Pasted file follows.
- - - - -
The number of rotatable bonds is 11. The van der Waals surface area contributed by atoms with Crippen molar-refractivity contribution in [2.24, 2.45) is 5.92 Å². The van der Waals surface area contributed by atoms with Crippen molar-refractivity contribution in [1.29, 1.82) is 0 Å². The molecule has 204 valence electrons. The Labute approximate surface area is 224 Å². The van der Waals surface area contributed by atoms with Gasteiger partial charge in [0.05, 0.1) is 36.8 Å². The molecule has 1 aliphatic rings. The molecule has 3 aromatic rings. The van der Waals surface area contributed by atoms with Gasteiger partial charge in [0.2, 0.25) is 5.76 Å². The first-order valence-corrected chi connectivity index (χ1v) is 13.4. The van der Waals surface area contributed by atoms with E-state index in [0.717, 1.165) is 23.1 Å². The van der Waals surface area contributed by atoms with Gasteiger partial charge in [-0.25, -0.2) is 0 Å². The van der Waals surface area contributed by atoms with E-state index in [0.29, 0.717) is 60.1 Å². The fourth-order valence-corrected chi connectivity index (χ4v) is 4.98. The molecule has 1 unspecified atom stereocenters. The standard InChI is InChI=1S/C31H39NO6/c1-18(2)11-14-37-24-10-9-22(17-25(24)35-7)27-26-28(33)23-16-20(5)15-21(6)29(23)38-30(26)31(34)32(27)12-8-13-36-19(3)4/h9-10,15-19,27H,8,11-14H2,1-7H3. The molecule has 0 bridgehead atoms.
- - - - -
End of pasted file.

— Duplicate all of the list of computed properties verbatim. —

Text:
The number of rotatable bonds is 11. The van der Waals surface area contributed by atoms with Crippen molar-refractivity contribution in [2.24, 2.45) is 5.92 Å². The van der Waals surface area contributed by atoms with Crippen molar-refractivity contribution in [1.29, 1.82) is 0 Å². The molecule has 204 valence electrons. The Labute approximate surface area is 224 Å². The van der Waals surface area contributed by atoms with Gasteiger partial charge in [0.05, 0.1) is 36.8 Å². The molecule has 1 aliphatic rings. The molecule has 3 aromatic rings. The van der Waals surface area contributed by atoms with Gasteiger partial charge in [0.2, 0.25) is 5.76 Å². The first-order valence-corrected chi connectivity index (χ1v) is 13.4. The van der Waals surface area contributed by atoms with E-state index in [0.717, 1.165) is 23.1 Å². The van der Waals surface area contributed by atoms with Gasteiger partial charge in [-0.25, -0.2) is 0 Å². The van der Waals surface area contributed by atoms with E-state index in [0.29, 0.717) is 60.1 Å². The fourth-order valence-corrected chi connectivity index (χ4v) is 4.98. The molecule has 1 unspecified atom stereocenters. The standard InChI is InChI=1S/C31H39NO6/c1-18(2)11-14-37-24-10-9-22(17-25(24)35-7)27-26-28(33)23-16-20(5)15-21(6)29(23)38-30(26)31(34)32(27)12-8-13-36-19(3)4/h9-10,15-19,27H,8,11-14H2,1-7H3. The molecule has 0 bridgehead atoms.